As freelance producer Tim Powell said at the MuseumNext XR Summit’s July 2021 conference, XR technologies (which is the umbrella term for Augmented, Virtual and Mixed Reality interactions) provide us an immersive experience that surrounds a person, making them feel part of an alternative environment. It uses immersive technology which is those that extend or replace reality for the user, and these include AR and VR, which could be used to create real objects in a virtual world, or virtual objects in a real world.
“The key strength of MR is that you can interact with both the physical and virtual world at the same time, and in far more sophisticated ways than AR. Head, eye, and hand tracking (with all ten fingers recognised) are possible on HoloLens 2, and the device also allows voice commands. Users can thus experience a story through more natural movements and interactions. With history content, in particular, this heightened immersion could bridge the psychological distance people often feel between them and events of the past,” – Evelyn Ang, project manager.
Through this experimental process, it is our hope that more local arts groups, museums and organisations would be able to tell their stories more effectively by creating experiences that lead to a very personal experience, unique to each visitor.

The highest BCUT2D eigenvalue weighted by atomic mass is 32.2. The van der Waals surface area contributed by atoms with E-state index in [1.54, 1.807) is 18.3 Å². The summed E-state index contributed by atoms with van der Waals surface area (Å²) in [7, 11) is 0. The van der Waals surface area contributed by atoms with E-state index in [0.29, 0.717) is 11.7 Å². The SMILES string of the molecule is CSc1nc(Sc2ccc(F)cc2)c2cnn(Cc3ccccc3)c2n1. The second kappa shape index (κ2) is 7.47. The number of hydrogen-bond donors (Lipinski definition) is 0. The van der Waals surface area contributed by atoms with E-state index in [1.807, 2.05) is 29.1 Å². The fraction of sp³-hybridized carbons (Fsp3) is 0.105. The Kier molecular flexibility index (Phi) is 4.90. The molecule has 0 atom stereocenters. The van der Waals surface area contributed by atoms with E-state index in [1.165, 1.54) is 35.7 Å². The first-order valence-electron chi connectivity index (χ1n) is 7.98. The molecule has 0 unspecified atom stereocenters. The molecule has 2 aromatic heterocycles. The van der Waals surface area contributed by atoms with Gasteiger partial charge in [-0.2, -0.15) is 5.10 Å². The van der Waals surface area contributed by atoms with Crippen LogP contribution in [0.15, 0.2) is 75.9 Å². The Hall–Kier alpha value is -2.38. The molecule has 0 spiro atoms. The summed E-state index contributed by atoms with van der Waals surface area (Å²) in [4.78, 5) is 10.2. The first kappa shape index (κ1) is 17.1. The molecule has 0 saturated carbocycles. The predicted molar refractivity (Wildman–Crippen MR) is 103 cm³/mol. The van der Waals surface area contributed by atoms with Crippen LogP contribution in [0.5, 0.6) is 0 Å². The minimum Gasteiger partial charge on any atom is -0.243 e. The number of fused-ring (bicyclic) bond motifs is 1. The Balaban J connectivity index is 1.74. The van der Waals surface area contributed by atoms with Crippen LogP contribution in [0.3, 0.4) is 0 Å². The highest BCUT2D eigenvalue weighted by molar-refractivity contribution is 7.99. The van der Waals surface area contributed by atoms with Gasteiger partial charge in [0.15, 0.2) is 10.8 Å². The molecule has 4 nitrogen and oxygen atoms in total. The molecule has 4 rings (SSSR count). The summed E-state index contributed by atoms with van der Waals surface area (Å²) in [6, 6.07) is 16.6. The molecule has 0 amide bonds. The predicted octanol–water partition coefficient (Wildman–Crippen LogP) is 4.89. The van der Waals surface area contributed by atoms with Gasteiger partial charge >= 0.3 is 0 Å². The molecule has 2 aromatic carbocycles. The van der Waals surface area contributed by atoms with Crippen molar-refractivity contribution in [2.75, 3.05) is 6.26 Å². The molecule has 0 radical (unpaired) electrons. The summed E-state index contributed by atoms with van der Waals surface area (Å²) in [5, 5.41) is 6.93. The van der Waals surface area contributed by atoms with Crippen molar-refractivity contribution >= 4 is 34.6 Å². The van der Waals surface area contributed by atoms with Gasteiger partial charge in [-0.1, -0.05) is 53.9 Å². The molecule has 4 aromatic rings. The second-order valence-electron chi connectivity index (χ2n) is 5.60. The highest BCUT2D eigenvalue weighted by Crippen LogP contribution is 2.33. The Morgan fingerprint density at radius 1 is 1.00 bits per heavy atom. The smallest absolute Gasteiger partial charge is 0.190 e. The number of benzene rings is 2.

“If someone would like to commission a similar project that’s focused on just a specific region of Singapore, that would be fun to work on,” – writer Ng Yi-Sheng.
From L-R: Our partners, Kai Yi from HelloHolo (XR tech partner), Ning (sound designer), Yi-Sheng (writer), and Xiao Yan (illustrator).
We hope this project can pave the way for cultural institutions to make better use of unusual, underused spaces (e.g. corridors, stairwells, areas with curved or slanted walls) and transform these into sites for imaginative, reflective encounters.
Of course, the technology arguably has weaknesses that creators have to creatively use or counter through design. MR and VR experiences are often thought of as more solitary than social, for example – you get to interact with the content, but not other people.
Can technology enable communal experiences, though? Perhaps that’s another question for another experiment for the future.
Catch Tusitala’s upcoming MR prototype installation as part of the Arts x Tech Lab Showcase from 15 – 18 Feb 2022.
“The Colonel and the Hantu”
15 – 18 February 2022
National Museum of Singapore, Gallery Theatre, B1
10am – 7pm | Free Admission
(Note: Tusitala booth opens only at 2-4pm, 5-7pm)